The following items are geared towards landscape, cityscape and general outdoor photography. Therefore they won’t really apply to studio/portraiture photography, but don’t let me stop you from reading about them anyway!
Flickr – There are two thing that you absolutely positively must do in order to become a better photographer. Number One: Look at as many photographs as you can! Number Two: Take as many photographs as you can! Flickr is a great way to look at photographs to see how you can improve your images, learn from the mistakes of others and find inspiration. I will be traveling to Detroit next month and I wanted to find some inspiration for photographs that I could take while there. So I went to Flickr and found thousands of photos of Detroit including several deeply inspiring ones. You don’t want to try and copy someone else’s photograph (though with the sheer number of photographers in the world there is bound to be countless repetition) but use it as a foundation to build your own unique image.
Google Maps (or similar map program) - Now that you have some inspiration for what to photograph you need to figure out how to get there, and more importantly what the best vantage point will be. It’s too bad that we don’t have access to an aerial view of the entire world! Oh wait, we do! I can’t believe how lucky we are to have access to the various tools of this age. Whenever I am planning a photography trip I use Google Maps to figure out where to go (and how to get there) to get the best viewpoint of a particular subject. It can also be helpful when you are trying to figure out where a particular photo was taken.
Sun and Moon Information – I don’t go anywhere without knowing what time the sun and moon will rise and set. As a landscape photographer this information is beyond imperative. That is why I love the iPhone App: Darkness (manufacturer’s website). This app will tell you everything you need to know about the sun and moon: time of rising and setting, altitude and azimuth at any given time, civil; nautical and astronomical twilight. Best of all it does not need to be connected to a data network and it uses the phone’s GPS to give you information on your exact location or you can look at one of the 20,000 pre-programmed cities. If you don’t have an iPhone you can use the website: Complete Sun and Moon Data to get similar information. An outdoor photographer will usually take the best photos right around sunrise and sunset, so you simply must know this information.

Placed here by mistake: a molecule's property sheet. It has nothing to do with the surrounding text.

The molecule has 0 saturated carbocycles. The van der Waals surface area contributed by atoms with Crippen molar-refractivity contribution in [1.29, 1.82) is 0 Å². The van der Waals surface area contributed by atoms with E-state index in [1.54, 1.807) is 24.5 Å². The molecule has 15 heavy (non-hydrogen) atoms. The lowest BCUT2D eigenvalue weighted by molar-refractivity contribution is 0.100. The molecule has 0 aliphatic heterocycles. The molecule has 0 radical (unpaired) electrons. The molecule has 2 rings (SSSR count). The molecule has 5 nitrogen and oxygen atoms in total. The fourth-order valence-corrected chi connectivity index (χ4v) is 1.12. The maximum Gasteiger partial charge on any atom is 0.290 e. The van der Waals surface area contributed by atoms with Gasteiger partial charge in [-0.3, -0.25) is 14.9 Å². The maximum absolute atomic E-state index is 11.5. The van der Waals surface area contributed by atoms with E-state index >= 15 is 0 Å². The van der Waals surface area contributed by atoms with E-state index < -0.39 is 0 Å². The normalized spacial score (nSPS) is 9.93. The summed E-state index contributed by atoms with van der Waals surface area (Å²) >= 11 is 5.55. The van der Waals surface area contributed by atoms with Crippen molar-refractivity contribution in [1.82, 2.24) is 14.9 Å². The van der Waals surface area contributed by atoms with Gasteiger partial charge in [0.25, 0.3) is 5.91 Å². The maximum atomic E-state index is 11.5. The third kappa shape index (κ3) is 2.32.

A Quality Compass – Once you arrive on location and you have looked up everything you need to know about the sun and moon, you then need to apply that to your current location. This is very important if you are taking a photograph of the sunrise because it will be dark and you will have no reference point as to where the sun will be when it pops over the horizon. Using the data about the sun and your compass you can find out exactly which direction the sunrise will occur in. A compass is also useful for when you are scouting locations. Perhaps you see an interesting rock formation and you would like to have the moon rising or setting over it. Using the Sun and Moon Data and your compass you can see if and when that would be possible. I use a Suunto MC-2 Global Compass (manufacturer’s website).
A Quality Tripod – I know this is not a new and astonishing item for being included on must have lists, but that should go to demonstrate its importance. If there is one mantra that I have come to fully support it is that you get what you pay for. Think about this when you buy a new tripod and get something good. I recently upgraded my tripod and I spent 3 times as much as I wanted to, however after using my new tripod on many occasions I know that it was worth every penny. I upgraded to an Induro CX-213 (manufacturer’s website). It is lightweight, strong and adjustable enough to fit almost any situation that I am in! For a better review take a look a Scott Bourne’s post about Induro.
Depth of Field Calculator – Another very useful iPhone app is PhotoCalc (manufacturer’s website). This app will allow you to calculate your depth of field which is important for landscape photography because you generally want to have everything in focus. Photocalc will also let you calculate how to keep the same exposure value by changing either your ISO, Aperture or Shutter Speed.